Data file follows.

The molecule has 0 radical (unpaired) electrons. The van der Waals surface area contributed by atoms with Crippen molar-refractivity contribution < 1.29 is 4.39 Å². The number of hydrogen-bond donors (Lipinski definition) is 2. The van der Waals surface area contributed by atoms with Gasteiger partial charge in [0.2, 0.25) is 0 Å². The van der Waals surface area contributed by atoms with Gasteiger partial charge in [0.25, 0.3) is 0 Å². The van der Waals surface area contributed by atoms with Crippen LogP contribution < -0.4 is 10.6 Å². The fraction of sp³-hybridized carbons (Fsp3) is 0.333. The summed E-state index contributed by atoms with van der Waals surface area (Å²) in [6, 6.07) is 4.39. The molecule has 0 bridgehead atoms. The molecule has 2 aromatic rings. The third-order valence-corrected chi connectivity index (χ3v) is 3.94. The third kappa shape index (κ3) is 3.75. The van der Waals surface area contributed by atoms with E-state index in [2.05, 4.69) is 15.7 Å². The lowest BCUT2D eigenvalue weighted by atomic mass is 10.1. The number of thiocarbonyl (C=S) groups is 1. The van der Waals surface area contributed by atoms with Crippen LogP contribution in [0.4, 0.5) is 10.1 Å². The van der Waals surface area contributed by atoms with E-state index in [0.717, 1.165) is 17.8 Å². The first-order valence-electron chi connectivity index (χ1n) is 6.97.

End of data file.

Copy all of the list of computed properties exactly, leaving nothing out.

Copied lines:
The molecule has 0 radical (unpaired) electrons. The van der Waals surface area contributed by atoms with Crippen molar-refractivity contribution < 1.29 is 4.39 Å². The number of hydrogen-bond donors (Lipinski definition) is 2. The van der Waals surface area contributed by atoms with Gasteiger partial charge in [0.2, 0.25) is 0 Å². The van der Waals surface area contributed by atoms with Gasteiger partial charge in [0.25, 0.3) is 0 Å². The van der Waals surface area contributed by atoms with Crippen LogP contribution < -0.4 is 10.6 Å². The fraction of sp³-hybridized carbons (Fsp3) is 0.333. The summed E-state index contributed by atoms with van der Waals surface area (Å²) in [6, 6.07) is 4.39. The molecule has 0 bridgehead atoms. The molecule has 2 aromatic rings. The third-order valence-corrected chi connectivity index (χ3v) is 3.94. The third kappa shape index (κ3) is 3.75. The van der Waals surface area contributed by atoms with E-state index in [2.05, 4.69) is 15.7 Å². The lowest BCUT2D eigenvalue weighted by atomic mass is 10.1. The number of thiocarbonyl (C=S) groups is 1. The van der Waals surface area contributed by atoms with Crippen LogP contribution in [0.4, 0.5) is 10.1 Å². The van der Waals surface area contributed by atoms with E-state index in [0.717, 1.165) is 17.8 Å². The first-order valence-electron chi connectivity index (χ1n) is 6.97.